So… what is causing the earth to ‘get a temperature’?


Explain (with the aid of diagrams if you like) that the earth is surrounded by a layer of gases called the atmosphere. The atmosphere protects Earth like a big blanket of insulation. It also

  • absorbs the heat from the Sun
  • keeps the temperature of the Earth steady, especially between night and day, so we don’t get too cold at night and too hot during the day.
  • helps to form our weather patterns and climate.

But when we put too much carbon dioxide into the atmosphere, the blanket gets too thick, and too much heat gets trapped. Temperatures start to rise.

What are we doing that puts carbon dioxide into the atmosphere?

It’s a lot of little things, and some bigger things, that we didn’t know were a problem to begin with, but we do now. (So we can stop doing them if we decide to. Hooray!) Things like:

  • Taking fossil fuels (coal, oil and gas), out of the ground and burning them to make electricity or fuel. We use this fuel to light and heat our buildings, drive non-electric cars, fuel transport trucks and ships, and fly in airplanes.
  • Damaging our natural resources (like forests and oceans) that are able to absorb some of the carbon dioxide (like a natural air conditioner).
  • Putting harmful chemicals into the ecosystem (affecting plants and animals) and reinforcing the damage the first two are creating.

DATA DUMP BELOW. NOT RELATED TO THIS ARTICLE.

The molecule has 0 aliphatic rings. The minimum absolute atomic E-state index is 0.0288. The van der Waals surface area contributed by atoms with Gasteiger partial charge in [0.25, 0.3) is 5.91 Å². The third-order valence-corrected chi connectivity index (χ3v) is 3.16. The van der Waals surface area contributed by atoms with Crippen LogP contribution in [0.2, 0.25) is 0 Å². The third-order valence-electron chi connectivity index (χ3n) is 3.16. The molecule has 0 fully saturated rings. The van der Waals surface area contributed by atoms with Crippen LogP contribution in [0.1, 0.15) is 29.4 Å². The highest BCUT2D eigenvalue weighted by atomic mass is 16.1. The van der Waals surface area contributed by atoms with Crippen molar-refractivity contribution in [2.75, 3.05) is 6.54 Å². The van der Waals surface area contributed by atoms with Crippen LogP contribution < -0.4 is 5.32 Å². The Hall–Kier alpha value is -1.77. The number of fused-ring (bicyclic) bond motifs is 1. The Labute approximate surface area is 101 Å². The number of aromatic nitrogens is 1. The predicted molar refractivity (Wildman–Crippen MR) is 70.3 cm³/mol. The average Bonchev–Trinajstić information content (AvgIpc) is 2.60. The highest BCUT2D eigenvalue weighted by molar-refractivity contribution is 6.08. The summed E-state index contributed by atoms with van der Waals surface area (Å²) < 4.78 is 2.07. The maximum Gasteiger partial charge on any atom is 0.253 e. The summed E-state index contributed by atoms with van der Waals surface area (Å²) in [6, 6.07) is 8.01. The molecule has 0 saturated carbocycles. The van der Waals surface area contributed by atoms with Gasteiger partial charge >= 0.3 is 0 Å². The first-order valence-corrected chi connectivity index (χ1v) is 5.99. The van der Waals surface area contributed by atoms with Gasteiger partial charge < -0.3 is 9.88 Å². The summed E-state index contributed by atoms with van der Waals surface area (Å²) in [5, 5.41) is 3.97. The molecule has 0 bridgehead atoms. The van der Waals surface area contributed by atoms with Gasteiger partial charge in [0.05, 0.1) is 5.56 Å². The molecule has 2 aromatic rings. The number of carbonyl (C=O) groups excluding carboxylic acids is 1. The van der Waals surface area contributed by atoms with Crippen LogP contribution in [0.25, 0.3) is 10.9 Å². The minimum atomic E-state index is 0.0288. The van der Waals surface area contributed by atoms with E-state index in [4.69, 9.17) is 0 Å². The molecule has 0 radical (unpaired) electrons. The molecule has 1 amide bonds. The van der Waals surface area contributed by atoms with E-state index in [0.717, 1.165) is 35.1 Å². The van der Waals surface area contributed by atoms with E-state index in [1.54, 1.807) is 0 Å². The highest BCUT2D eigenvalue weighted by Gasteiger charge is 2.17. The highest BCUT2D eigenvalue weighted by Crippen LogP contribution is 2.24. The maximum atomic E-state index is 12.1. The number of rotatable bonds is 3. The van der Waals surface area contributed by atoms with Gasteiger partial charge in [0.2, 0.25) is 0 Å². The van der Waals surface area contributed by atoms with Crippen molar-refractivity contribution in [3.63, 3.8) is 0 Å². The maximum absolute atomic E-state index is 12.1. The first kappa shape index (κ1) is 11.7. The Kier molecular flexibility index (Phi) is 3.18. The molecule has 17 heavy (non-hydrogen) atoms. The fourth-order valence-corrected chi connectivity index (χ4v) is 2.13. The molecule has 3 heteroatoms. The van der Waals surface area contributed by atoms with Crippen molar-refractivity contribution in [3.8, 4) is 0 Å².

All these activities, over time, have caused the earth’s systems to get out of balance and overheat. The result of this is called global warming.

And one of the main effects of global warming is called…

(big pause for effect here, to see if anyone jumps in…)

… “climate change”!

What does climate change mean?

  • Extreme weather. Longer hotter summers, longer rain periods, droughts and floods.
  • The sea warms up, causing sea levels to rise. This affects breeding areas of animals and fish, threatens coastal towns, and some small islands, at risk of being submerged.
  • The ocean becomes too acidic. This upsets the biggest of the earth’s ecosystems, the marine ecosystem, and all the plants and animals living in it.
  • All of this can make some places difficult to live in, for both people and animals. Some animals and people have to move to different parts of the world to find new ways to live. We call them “climate refugees”.


At this stage, you might look around and see kids open-mouthed and staring.

They’re processing. Their minds are whirring. They’re starting to think about the wider world, and the fact that it’s in peril. They’re thinking about their family car and wondering if it’s bad. They’re wondering what it will mean for them. Whether they will experience floods and droughts and wildfires. It’s a lot to take in. And if you end your talk there, you’d be doing more damage than good.

And so, here, you must reassure them.

Tell them that you know it sounds bad.

BUT… there is good news! Do they want to hear it?

(Spoiler: They always will.)

Tell them about the thousands of very clever scientists all around the world who are looking at this problem. They already know exactly what we need to do to fix it. All we have to do is follow their advice.

With ramped up enthusiasm: “Isn’t that great news?!”

Kids visibly brighten at this point. Some even cheer.

Tell them that there are two types of things we can do:

  • things we can do ourselves. (Promise to tell them about those in a moment, so they can start helping the environment right away.)
  • and things we can tell businesses and governments to do. (Promise to tell them how they can do that also.)